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How to Survive Workplace Burnout.

Updated on September 18, 2010
Mental Escape is Important.
Mental Escape is Important.

How to Survive Burnout at Work.

Burnout at work can happen to anybody, whatever type of work you do. Burnout is that feeling of utter stress, exhaustion, disinterest and in severe cases, even dread that you get when you contemplate going in to work for another day.

Burnout has a habit of creeping up on you and you don't realise that it's happening until suddenly you just think 'I can't go on' or 'I can't face going into work for even one more day' . When these feelings manifest themselves you are already burnt out. These feelings can be quite devastating, especially if you have to work to pay the bills and so have to carry on in employment. You can feel trapped in a vicious spiral of depression and can see no escape. A few years ago when the economy was better, it would have been fairly simple to resign your position and look for another. This is an effective and legitimate escape from workplace burnout. These days on the other hand, if you have a job then chances are that you need to keep it to pay the bills. Resigning often isn't an option any more.

Burnout often occurs in people who are generally highly motivated, concientious and expert at their job. Once you have fully mastered your job there can be a certain lack of challenge. You may have learned all there is to know about your job and a future of repetition of the same things day in, day out, can cause a sudden demotivation and boredom. You start to dread going in to do the same things without the future prospect of a challenge to your skills. This is burnout.

Burnout at work can colour your view of the whole of your life. The feelings of depression and demotivation can spread to other areas, such as family life, social life and recreation. Workplace burnout can progress to cause total burnout if not recognised and dealt with. So how do we deal with workplace burnout?

The first thing to realise and acknowledge is that the problem lies with your work. It is your job that is causing the feelings of depression, even despair. Your job may be causing everything else in your life to seem pointless or hopeless when they are not. Recognise it is the job that is the problem and then compartmentalise it. Recognise that there are no major problems with anything else but the job is taking over your life. Think of the good things about your family, your social life, your hobbies. They are still good.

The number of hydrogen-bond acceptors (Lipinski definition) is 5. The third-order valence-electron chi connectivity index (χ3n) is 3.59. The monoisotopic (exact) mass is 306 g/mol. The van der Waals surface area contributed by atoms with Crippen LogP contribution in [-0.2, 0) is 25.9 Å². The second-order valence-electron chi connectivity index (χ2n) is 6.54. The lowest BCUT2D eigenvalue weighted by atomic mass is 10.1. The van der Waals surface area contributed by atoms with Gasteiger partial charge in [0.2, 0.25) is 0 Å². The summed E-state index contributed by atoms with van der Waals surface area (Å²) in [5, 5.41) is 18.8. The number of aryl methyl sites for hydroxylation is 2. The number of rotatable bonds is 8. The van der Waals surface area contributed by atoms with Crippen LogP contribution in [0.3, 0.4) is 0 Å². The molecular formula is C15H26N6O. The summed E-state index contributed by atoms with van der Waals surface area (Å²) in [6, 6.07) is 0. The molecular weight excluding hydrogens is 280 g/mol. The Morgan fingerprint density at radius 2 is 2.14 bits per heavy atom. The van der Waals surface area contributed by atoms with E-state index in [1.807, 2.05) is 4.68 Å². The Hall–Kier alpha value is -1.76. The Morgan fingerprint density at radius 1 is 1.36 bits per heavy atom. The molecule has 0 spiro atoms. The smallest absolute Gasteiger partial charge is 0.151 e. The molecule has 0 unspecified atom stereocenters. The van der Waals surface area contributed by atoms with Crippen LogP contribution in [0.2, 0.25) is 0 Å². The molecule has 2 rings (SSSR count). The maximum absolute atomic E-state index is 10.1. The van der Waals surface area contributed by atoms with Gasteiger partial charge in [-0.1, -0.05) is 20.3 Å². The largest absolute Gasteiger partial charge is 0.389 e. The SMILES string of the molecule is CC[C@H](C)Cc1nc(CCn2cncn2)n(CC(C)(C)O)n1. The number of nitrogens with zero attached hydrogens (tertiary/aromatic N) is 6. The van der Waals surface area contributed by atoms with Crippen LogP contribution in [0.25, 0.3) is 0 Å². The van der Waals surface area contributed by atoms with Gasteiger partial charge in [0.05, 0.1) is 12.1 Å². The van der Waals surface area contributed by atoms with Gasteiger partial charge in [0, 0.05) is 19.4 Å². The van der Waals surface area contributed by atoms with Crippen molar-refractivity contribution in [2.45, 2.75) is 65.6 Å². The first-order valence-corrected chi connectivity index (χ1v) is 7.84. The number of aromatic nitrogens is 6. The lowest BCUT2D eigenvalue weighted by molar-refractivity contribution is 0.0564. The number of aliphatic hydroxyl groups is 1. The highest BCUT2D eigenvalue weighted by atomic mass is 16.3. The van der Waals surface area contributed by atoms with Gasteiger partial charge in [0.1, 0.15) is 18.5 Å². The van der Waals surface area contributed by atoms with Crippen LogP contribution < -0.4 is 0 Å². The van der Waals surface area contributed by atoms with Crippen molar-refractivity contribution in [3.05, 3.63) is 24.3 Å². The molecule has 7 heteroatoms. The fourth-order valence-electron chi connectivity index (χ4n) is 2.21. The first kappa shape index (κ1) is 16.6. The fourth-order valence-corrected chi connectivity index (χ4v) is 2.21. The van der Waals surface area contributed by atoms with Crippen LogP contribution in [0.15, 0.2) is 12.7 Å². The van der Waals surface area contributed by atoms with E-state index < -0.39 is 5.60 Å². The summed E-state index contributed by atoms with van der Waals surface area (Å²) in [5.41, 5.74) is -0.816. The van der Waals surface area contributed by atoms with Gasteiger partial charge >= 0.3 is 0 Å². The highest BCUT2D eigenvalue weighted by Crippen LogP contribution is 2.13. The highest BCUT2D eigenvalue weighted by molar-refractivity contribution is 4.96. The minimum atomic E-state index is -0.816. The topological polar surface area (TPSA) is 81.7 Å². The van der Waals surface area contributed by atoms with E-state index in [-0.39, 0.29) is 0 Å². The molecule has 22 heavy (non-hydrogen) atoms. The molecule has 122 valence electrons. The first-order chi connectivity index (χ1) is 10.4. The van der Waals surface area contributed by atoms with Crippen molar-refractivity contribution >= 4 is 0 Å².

Now you need to distance yourself from the job. You may not be able to give up your job, you may still need to keep doing it for financial reasons but recognise that this is the ONLY reason that you are going to continue. Don't expect to find fullfilment, don't expect to be motivated, just expect the paycheque. Once you can review your expectations of what you will gain from your job and realise that it is going to provide a financial reward but maybe nothing else, then you can start to look for those other things elsewhere.

In an ideal world, our job would provide a challenge, interest, a feeling of self-esteem as well as a healthy paycheque at the end of the month. For most of us this isn't an ideal world and our job may not provide all of these things. That doesn't mean that you can't have all of these things, it just means that you may not get them all in the same place.

So use the job to get the paycheque and start looking for other things to provide the self-esteem, the motivation and the challenge. First you need to identify what you feel you need that your job does not provide. Then start looking in other places to find those things. Maybe you have skills that you have learned in your job that would be useful to other people. Maybe you could offer to provide classes on these skills. That would provide self-esteem and maybe an extra income. Maybe you could volunteer your services to an organisation for free.

If you need a challenge, think of the things that interest you but that you have never actually tried before. Maybe you could join an amateur dramatics society and get a part in a play. That would certainly be a challenge and would get the adrenaline pumping again. You could join a sports club, try to grow the biggest pumpkin in the county or learn a new language. The sky is your limit. Remember that you still have the paycheque from the main job. What you need to find are the other intangible things. You do not necessarily need more money but if you can get it then that's a bonus.

You can do this. It does work. You can get your life back on track even if you have to keep going in to the same job that caused the burnout. Life is about more than work.

Next time somebody asks you 'What do you do?' The answer should be 'Well, I am playing in the chorus of the local Am-Dram musical, I am attempting to grow the biggest pumpkin in the county and I have just started training for the next marathon'! Don't even mention the job, that's only for the money!


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